Expanding and improving design knowledge is a vital part of higher education due to the growing demand for employees who can think both critically and creatively. However, developing effective methods for assessing what students have learned in design courses is one of the most elusive challenges of design education due to the subjective nature of design. For example, evaluating design outcomes is problematic due to the common pattern of increasing enrollments and reduced resources for design instruction. In this article, we propose and evaluate a new assessment method that uses a novel application of Bayesian Truth Serum (BTS), a scoring algorithm, in order to provide a scalable and reliable measure of design knowledge. This method requires no subjective input from the design instructor, nor does it require answers to questions that have distinct right or wrong answers. We tested this method over a 4-week period with 71 design students in an upper-level design course. For the study, participants were asked to provide responses to multiple-choice BTS survey questions, generate ideas for a design problem, and provide feedback on other participants' ideas. The survey data were used to calculate BTS indices of expertise and statistical tests were performed to determine how the indices correlated with participant ideation and critique proficiency. The results from this study show a modest correlation between the BTS indices of expertise and later performance on generative design tasks and a correlation between the students' ability to critique designs and their BTS scores. These findings suggest that the BTS assessment method can be used to supplement existing evaluation practices for individual design assessment, particularly in courses where group projects are used as the primary means of evaluation. In addition, the results show promise for using the BTS method in classes where design projects or design critiques are not feasible due to time constraints or large class sizes.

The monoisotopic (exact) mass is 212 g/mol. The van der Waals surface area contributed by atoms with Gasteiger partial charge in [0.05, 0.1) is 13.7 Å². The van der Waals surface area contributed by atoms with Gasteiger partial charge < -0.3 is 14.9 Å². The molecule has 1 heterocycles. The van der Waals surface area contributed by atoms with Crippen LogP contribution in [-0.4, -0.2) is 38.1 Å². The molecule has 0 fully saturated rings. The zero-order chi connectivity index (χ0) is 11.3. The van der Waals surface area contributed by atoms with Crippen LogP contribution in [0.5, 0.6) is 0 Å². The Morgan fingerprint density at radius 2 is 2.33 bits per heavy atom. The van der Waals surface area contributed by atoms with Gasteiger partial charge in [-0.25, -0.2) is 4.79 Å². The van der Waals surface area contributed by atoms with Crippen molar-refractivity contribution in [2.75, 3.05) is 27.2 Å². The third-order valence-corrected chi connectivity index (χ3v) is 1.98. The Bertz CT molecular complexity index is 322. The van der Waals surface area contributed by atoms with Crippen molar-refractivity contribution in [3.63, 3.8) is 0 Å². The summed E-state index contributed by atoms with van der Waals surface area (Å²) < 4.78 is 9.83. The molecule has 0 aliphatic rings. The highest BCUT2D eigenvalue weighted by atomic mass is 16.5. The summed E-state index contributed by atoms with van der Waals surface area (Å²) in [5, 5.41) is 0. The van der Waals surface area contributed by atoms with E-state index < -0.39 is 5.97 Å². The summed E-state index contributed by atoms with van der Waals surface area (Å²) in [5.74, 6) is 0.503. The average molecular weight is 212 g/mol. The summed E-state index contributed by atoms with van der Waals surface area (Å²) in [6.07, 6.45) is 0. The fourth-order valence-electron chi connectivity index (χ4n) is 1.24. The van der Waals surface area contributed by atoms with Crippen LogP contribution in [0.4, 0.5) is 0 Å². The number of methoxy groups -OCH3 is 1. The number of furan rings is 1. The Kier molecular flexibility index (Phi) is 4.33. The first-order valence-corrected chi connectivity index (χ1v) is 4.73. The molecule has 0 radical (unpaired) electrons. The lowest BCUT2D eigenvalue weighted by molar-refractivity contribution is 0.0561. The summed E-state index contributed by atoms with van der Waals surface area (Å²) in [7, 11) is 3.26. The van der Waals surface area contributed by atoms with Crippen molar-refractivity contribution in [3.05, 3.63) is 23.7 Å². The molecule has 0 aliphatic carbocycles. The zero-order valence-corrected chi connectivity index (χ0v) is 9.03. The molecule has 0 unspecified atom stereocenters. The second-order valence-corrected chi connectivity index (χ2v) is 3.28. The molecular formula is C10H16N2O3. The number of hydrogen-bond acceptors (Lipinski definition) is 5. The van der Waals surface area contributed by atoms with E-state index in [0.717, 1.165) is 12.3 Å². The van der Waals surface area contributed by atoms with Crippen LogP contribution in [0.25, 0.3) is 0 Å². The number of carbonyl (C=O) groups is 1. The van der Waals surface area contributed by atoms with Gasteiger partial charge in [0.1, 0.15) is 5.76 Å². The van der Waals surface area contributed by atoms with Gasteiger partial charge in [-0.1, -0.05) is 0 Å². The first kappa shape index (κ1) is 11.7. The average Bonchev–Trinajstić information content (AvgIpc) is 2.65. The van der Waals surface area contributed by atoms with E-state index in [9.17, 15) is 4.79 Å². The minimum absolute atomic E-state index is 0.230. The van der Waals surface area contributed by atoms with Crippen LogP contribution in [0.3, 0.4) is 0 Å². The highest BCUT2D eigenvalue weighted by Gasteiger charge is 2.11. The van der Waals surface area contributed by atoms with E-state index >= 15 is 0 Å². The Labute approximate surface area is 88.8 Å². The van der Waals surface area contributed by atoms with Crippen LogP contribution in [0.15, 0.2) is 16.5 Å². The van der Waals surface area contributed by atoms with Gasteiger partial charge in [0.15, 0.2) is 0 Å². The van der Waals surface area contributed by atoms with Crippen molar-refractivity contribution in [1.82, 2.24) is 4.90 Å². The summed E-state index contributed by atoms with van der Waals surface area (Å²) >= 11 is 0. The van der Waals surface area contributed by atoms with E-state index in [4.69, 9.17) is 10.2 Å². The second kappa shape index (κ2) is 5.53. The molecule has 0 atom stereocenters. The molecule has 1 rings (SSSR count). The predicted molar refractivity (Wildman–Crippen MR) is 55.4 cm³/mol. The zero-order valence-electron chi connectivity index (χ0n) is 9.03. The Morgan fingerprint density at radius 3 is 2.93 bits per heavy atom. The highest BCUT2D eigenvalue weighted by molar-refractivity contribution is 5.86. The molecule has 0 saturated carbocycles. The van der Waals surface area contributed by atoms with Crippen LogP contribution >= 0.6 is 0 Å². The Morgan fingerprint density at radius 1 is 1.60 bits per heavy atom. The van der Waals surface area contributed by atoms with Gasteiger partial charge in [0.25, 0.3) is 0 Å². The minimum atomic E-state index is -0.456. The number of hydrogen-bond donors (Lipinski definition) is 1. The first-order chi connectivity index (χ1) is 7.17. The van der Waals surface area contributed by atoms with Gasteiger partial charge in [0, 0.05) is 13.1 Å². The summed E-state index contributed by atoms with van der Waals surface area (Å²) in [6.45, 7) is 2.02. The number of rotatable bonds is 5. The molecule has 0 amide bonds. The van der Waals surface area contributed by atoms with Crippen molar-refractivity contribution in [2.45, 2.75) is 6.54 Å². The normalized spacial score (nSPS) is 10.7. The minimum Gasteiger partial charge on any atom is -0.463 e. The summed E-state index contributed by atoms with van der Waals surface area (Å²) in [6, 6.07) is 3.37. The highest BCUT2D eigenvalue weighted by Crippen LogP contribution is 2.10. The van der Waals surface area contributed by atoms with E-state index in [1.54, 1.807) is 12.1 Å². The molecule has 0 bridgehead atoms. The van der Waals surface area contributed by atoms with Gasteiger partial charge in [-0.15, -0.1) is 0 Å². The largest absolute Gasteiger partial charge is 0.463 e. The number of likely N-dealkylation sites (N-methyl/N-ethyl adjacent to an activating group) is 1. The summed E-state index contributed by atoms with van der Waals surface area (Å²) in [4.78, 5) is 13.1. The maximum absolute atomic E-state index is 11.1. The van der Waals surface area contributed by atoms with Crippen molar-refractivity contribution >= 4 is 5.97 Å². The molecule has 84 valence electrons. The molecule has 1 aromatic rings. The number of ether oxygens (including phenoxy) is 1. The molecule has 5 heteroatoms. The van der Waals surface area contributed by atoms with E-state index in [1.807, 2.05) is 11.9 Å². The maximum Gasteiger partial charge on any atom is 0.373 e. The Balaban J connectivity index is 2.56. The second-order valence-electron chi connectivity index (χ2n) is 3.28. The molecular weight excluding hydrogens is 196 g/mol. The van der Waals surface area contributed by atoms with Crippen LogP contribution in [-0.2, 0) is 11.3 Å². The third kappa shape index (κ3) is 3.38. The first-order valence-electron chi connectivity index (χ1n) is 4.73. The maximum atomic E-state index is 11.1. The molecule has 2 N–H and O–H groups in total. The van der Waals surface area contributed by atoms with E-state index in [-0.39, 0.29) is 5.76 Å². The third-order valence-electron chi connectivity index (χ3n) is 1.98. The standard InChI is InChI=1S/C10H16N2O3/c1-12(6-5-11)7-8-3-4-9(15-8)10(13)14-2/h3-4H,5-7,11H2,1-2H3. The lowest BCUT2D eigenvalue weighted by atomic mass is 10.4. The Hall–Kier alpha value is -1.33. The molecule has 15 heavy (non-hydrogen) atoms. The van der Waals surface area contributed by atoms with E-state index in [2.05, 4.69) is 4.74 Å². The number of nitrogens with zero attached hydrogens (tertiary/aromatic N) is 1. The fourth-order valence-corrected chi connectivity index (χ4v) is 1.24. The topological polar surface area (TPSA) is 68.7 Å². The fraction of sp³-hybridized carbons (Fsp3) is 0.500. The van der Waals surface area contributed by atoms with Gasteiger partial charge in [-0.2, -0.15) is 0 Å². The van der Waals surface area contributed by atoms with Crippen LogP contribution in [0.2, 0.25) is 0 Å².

All Science Journal Classification (ASJC) codes
- Applied Psychology
- Human-Computer Interaction